Gloria Schumann is originally from Detroit but attended college in TN where she met her husband, Paul.  They moved to Minnesota before ending up in Austin where they still reside.  I learned from her site that she was never much of a reader growing up (oh the horror!) but quickly delved into reading whenver she could once she found her passion, stories about relationships. 

Author Gloria Schumann was kind enough to send me a PDF copy of her book, Called Home Two Hearts Answer.


Emma Benson’s view of life was crafted as a child by the death of her brother, the abandonment by her father and later, the man she trusted she would marry. A teacher by training, she forgoes her chosen path to save the Wisconsin farm she calls home from financial ruin.

A tornado threatens damage, but David Schlosser—back in town after years in New York writing best-selling novels—could ruin her neatly tended life. He’s looking for the charms of the small town he once rejected and finds more than he bargained for. He risks everything to get what he wants.

The storms of life throw Emma and David together and into the world of a criminal determined to ruin their plans by any means necessary. Robbery and near death connect Emma and David to their nemesis and during the throes of securing life and limb they make every effort to resist falling for one another.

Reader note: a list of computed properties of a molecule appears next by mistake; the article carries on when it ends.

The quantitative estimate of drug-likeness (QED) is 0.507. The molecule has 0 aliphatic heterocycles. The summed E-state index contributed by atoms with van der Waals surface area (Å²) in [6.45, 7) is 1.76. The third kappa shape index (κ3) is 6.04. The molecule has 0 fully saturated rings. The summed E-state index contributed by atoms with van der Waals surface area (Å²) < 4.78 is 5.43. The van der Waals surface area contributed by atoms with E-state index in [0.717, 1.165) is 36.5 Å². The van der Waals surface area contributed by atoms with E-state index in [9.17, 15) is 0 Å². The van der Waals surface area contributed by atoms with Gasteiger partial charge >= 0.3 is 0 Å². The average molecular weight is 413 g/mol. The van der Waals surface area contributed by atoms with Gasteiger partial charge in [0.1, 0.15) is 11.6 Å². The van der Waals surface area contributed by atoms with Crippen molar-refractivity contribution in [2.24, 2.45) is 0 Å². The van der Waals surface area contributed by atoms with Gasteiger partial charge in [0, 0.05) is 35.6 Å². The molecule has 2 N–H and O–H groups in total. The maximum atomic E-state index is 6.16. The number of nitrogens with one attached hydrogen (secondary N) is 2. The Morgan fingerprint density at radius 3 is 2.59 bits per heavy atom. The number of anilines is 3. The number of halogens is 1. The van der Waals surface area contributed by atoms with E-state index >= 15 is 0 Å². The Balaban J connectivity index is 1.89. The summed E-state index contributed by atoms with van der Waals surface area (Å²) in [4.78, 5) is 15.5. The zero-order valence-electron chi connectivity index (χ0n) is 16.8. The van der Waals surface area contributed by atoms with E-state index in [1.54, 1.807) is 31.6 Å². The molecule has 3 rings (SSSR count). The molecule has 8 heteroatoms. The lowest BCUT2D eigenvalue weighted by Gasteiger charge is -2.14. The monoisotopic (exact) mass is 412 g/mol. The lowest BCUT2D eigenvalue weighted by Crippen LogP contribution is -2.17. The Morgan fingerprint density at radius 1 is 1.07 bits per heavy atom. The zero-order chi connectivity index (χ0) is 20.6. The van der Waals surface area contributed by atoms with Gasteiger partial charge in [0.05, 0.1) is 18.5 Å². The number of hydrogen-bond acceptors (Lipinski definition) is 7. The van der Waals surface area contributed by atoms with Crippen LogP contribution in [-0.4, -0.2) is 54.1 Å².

My Review:

 I enjoyed this book because it combined two of my favorite genres – romance and mystery/suspense.  Ok so the mystery/suspense part was mild but it was still there and I found myself wondering who was doing everything.  Yes it was obvious who was harrassing Emma, but then there is a twist in the story and you have to start looking elsewhere for someone else.  That I was not expecting.  I did find the character of Emma very hard headed and wondered if she really wanted to be happy or if she was going to let the past control her future.  Emma did learn to move on with her life and realized that past experiences are not always repeated but it took her quite some time to come to that understanding!

All in all I would give this 3 1/2 stars.  Definitely worth a read.  So pick up a copy at your local library or nearest bookstore.

Posted in California, fiction, mystery on August 9, 2011